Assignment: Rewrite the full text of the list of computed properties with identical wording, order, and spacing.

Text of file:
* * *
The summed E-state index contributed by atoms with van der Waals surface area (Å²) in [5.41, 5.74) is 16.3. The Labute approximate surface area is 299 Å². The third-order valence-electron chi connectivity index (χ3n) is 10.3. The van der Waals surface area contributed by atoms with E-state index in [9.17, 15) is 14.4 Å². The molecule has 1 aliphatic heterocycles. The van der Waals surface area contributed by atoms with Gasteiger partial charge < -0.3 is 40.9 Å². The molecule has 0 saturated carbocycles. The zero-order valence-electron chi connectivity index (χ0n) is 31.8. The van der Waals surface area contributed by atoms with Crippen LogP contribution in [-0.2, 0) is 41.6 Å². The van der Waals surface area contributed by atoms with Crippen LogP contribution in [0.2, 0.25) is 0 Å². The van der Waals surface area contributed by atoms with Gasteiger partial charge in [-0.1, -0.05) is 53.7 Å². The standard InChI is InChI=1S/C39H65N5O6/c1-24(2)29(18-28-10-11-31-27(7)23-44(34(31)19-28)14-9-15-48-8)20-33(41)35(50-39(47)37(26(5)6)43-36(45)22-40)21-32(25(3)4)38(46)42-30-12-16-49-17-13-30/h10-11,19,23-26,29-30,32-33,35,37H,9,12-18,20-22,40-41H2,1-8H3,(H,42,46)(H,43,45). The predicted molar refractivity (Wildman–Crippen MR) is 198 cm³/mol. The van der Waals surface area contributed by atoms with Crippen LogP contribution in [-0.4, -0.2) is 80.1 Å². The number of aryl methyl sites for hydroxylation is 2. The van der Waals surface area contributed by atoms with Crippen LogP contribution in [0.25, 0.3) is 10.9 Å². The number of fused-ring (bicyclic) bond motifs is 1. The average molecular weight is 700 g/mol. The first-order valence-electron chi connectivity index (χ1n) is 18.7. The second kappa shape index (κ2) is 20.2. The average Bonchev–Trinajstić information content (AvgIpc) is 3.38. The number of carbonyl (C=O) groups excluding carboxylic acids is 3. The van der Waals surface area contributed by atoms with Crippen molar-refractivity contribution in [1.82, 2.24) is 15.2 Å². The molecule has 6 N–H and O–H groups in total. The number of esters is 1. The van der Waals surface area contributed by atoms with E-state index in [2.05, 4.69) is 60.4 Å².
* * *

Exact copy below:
The summed E-state index contributed by atoms with van der Waals surface area (Å²) in [5.41, 5.74) is 16.3. The Labute approximate surface area is 299 Å². The third-order valence-electron chi connectivity index (χ3n) is 10.3. The van der Waals surface area contributed by atoms with E-state index in [9.17, 15) is 14.4 Å². The molecule has 1 aliphatic heterocycles. The van der Waals surface area contributed by atoms with Gasteiger partial charge < -0.3 is 40.9 Å². The molecule has 0 saturated carbocycles. The zero-order valence-electron chi connectivity index (χ0n) is 31.8. The van der Waals surface area contributed by atoms with Crippen LogP contribution in [-0.2, 0) is 41.6 Å². The van der Waals surface area contributed by atoms with Crippen LogP contribution in [0.2, 0.25) is 0 Å². The van der Waals surface area contributed by atoms with Gasteiger partial charge in [-0.1, -0.05) is 53.7 Å². The standard InChI is InChI=1S/C39H65N5O6/c1-24(2)29(18-28-10-11-31-27(7)23-44(34(31)19-28)14-9-15-48-8)20-33(41)35(50-39(47)37(26(5)6)43-36(45)22-40)21-32(25(3)4)38(46)42-30-12-16-49-17-13-30/h10-11,19,23-26,29-30,32-33,35,37H,9,12-18,20-22,40-41H2,1-8H3,(H,42,46)(H,43,45). The predicted molar refractivity (Wildman–Crippen MR) is 198 cm³/mol. The van der Waals surface area contributed by atoms with Crippen LogP contribution in [-0.4, -0.2) is 80.1 Å². The number of aryl methyl sites for hydroxylation is 2. The van der Waals surface area contributed by atoms with Crippen LogP contribution in [0.25, 0.3) is 10.9 Å². The number of fused-ring (bicyclic) bond motifs is 1. The average molecular weight is 700 g/mol. The first-order valence-electron chi connectivity index (χ1n) is 18.7. The second kappa shape index (κ2) is 20.2. The average Bonchev–Trinajstić information content (AvgIpc) is 3.38. The number of carbonyl (C=O) groups excluding carboxylic acids is 3. The van der Waals surface area contributed by atoms with Crippen molar-refractivity contribution in [1.82, 2.24) is 15.2 Å². The molecule has 6 N–H and O–H groups in total. The number of esters is 1. The van der Waals surface area contributed by atoms with E-state index in [2.05, 4.69) is 60.4 Å².